Aberdeen University engineers are developing software that may help improve transport for people in remote and rural areas.
The three-year project involves transport experts, computing scientists and economists working together within dot.rural — the Research Councils UK (RCUK) research hub based at the university — which is investigating how digital technologies could transform rural communities.
Prof John Nelson, director of the university’s Centre for Transport Research, said: ’For rural dwellers without access to a private car, transport choices can be limiting — for example, only 57 per cent of households in rural areas are within a 13-minute walk of an hourly or better bus service. The aim is to develop technology that would improve the relationship between transport supply and demand in rural and remote parts of the country.’
The software would pull together information on all of the transportation options within a given geographical area — from buses to private taxis. In addition, it could also provide suppliers of transport specific to education, social services, elderly, and disabled people the opportunity to offer their services to the wider public at times of the day when their vehicles were not being used.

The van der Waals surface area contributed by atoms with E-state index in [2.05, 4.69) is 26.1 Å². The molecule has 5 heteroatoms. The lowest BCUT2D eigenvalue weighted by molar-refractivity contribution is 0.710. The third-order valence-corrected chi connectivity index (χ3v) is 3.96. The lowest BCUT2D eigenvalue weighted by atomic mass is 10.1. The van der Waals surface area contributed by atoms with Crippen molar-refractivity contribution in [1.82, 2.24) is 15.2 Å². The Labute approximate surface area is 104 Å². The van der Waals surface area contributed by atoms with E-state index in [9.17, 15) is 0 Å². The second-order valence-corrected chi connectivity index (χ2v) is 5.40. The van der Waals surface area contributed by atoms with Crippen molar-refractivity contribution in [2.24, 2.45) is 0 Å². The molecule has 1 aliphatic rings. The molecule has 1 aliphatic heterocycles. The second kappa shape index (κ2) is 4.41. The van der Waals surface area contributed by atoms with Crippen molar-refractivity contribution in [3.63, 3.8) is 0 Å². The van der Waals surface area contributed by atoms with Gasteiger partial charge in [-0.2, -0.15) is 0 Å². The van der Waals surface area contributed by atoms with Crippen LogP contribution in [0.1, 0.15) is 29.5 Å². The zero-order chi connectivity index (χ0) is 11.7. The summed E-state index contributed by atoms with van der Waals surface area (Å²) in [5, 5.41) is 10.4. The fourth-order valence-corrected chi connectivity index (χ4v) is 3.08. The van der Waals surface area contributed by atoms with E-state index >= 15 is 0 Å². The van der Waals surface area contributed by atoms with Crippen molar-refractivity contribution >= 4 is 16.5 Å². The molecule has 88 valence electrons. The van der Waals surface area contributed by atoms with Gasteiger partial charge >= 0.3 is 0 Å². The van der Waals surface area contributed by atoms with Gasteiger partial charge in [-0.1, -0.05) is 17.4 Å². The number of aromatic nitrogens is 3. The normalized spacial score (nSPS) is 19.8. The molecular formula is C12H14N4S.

It would potentially be accessed by rural dwellers via a website, by telephone or in the form of a public information portal.
Those seeking transport would post details of their intended trip — including the date, time and the estimated cost they would be willing to pay for their journey. The software would then automatically ’match-make’ the passenger with the various transport options available to them.
’These options could include information about suitable bus services available, or details of the potential for a shared taxi journey with another individual who has posted similar journey requirements,’ said Nelson.
Researchers plan to engage with rural communities who would help define the functionality of the software and test prototypes throughout its development.
Nelson added: ’We hope that by improving the relationship between passengers and transport providers, the software could encourage increased use of public and shared transport in rural areas.’